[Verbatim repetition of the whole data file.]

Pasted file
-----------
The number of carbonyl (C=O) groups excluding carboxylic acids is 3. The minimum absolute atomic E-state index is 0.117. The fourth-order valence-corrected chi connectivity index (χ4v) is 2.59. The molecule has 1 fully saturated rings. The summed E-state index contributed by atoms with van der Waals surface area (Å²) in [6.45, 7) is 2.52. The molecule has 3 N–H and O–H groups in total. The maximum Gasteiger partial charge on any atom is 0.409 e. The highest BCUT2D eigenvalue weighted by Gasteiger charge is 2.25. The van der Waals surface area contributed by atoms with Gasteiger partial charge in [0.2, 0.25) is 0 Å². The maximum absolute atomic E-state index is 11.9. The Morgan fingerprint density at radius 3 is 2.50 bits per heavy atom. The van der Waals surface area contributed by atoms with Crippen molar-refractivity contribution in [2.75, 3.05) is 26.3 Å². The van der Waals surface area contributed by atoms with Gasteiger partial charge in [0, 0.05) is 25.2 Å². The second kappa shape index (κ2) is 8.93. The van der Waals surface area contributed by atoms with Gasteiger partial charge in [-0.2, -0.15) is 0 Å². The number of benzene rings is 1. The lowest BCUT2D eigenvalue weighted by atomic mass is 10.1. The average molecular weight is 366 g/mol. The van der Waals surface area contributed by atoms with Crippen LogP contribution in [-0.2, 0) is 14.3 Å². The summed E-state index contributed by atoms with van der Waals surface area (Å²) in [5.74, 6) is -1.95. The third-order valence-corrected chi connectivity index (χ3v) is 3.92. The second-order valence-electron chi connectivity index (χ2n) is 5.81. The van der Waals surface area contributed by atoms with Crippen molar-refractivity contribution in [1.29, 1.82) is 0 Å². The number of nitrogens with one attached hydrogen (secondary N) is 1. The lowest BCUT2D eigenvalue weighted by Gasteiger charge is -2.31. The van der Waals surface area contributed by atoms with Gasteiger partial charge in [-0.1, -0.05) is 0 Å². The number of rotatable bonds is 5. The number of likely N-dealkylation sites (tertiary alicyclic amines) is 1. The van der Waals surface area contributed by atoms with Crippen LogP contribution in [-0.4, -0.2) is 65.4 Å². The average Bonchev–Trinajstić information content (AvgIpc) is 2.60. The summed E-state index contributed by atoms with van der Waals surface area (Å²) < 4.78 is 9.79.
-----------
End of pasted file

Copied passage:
The number of carbonyl (C=O) groups excluding carboxylic acids is 3. The minimum absolute atomic E-state index is 0.117. The fourth-order valence-corrected chi connectivity index (χ4v) is 2.59. The molecule has 1 fully saturated rings. The summed E-state index contributed by atoms with van der Waals surface area (Å²) in [6.45, 7) is 2.52. The molecule has 3 N–H and O–H groups in total. The maximum Gasteiger partial charge on any atom is 0.409 e. The highest BCUT2D eigenvalue weighted by Gasteiger charge is 2.25. The van der Waals surface area contributed by atoms with Gasteiger partial charge in [0.2, 0.25) is 0 Å². The maximum absolute atomic E-state index is 11.9. The Morgan fingerprint density at radius 3 is 2.50 bits per heavy atom. The van der Waals surface area contributed by atoms with Crippen molar-refractivity contribution in [2.75, 3.05) is 26.3 Å². The van der Waals surface area contributed by atoms with Gasteiger partial charge in [0, 0.05) is 25.2 Å². The second kappa shape index (κ2) is 8.93. The van der Waals surface area contributed by atoms with Gasteiger partial charge in [-0.2, -0.15) is 0 Å². The number of benzene rings is 1. The lowest BCUT2D eigenvalue weighted by atomic mass is 10.1. The average molecular weight is 366 g/mol. The van der Waals surface area contributed by atoms with Crippen LogP contribution in [-0.2, 0) is 14.3 Å². The summed E-state index contributed by atoms with van der Waals surface area (Å²) in [5.74, 6) is -1.95. The third-order valence-corrected chi connectivity index (χ3v) is 3.92. The second-order valence-electron chi connectivity index (χ2n) is 5.81. The van der Waals surface area contributed by atoms with Crippen molar-refractivity contribution in [1.29, 1.82) is 0 Å². The number of nitrogens with one attached hydrogen (secondary N) is 1. The lowest BCUT2D eigenvalue weighted by Gasteiger charge is -2.31. The van der Waals surface area contributed by atoms with Gasteiger partial charge in [-0.1, -0.05) is 0 Å². The number of rotatable bonds is 5. The number of likely N-dealkylation sites (tertiary alicyclic amines) is 1. The van der Waals surface area contributed by atoms with Crippen LogP contribution in [-0.4, -0.2) is 65.4 Å². The average Bonchev–Trinajstić information content (AvgIpc) is 2.60. The summed E-state index contributed by atoms with van der Waals surface area (Å²) < 4.78 is 9.79.